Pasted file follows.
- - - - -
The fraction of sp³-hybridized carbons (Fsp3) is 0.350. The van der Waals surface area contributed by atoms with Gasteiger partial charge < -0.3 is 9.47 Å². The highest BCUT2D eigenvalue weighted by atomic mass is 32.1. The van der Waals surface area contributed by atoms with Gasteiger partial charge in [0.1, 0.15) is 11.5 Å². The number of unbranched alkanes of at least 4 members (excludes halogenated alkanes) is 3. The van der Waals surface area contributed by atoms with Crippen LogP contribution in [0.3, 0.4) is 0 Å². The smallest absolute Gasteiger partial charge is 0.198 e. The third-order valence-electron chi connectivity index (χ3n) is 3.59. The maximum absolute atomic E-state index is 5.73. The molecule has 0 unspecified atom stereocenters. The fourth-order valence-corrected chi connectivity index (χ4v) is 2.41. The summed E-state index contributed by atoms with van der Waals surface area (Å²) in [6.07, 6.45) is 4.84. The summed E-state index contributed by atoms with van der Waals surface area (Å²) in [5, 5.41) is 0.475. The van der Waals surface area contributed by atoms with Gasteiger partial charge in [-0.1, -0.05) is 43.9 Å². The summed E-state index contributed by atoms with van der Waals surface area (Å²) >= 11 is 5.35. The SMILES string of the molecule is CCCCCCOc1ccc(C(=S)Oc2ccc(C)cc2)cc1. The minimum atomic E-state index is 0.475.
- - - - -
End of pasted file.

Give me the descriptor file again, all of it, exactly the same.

The fraction of sp³-hybridized carbons (Fsp3) is 0.350. The van der Waals surface area contributed by atoms with Gasteiger partial charge < -0.3 is 9.47 Å². The highest BCUT2D eigenvalue weighted by atomic mass is 32.1. The van der Waals surface area contributed by atoms with Gasteiger partial charge in [0.1, 0.15) is 11.5 Å². The number of unbranched alkanes of at least 4 members (excludes halogenated alkanes) is 3. The van der Waals surface area contributed by atoms with Crippen LogP contribution in [0.3, 0.4) is 0 Å². The smallest absolute Gasteiger partial charge is 0.198 e. The third-order valence-electron chi connectivity index (χ3n) is 3.59. The maximum absolute atomic E-state index is 5.73. The molecule has 0 unspecified atom stereocenters. The fourth-order valence-corrected chi connectivity index (χ4v) is 2.41. The summed E-state index contributed by atoms with van der Waals surface area (Å²) in [6.07, 6.45) is 4.84. The summed E-state index contributed by atoms with van der Waals surface area (Å²) in [5, 5.41) is 0.475. The van der Waals surface area contributed by atoms with Gasteiger partial charge in [-0.1, -0.05) is 43.9 Å². The summed E-state index contributed by atoms with van der Waals surface area (Å²) >= 11 is 5.35. The SMILES string of the molecule is CCCCCCOc1ccc(C(=S)Oc2ccc(C)cc2)cc1. The minimum atomic E-state index is 0.475.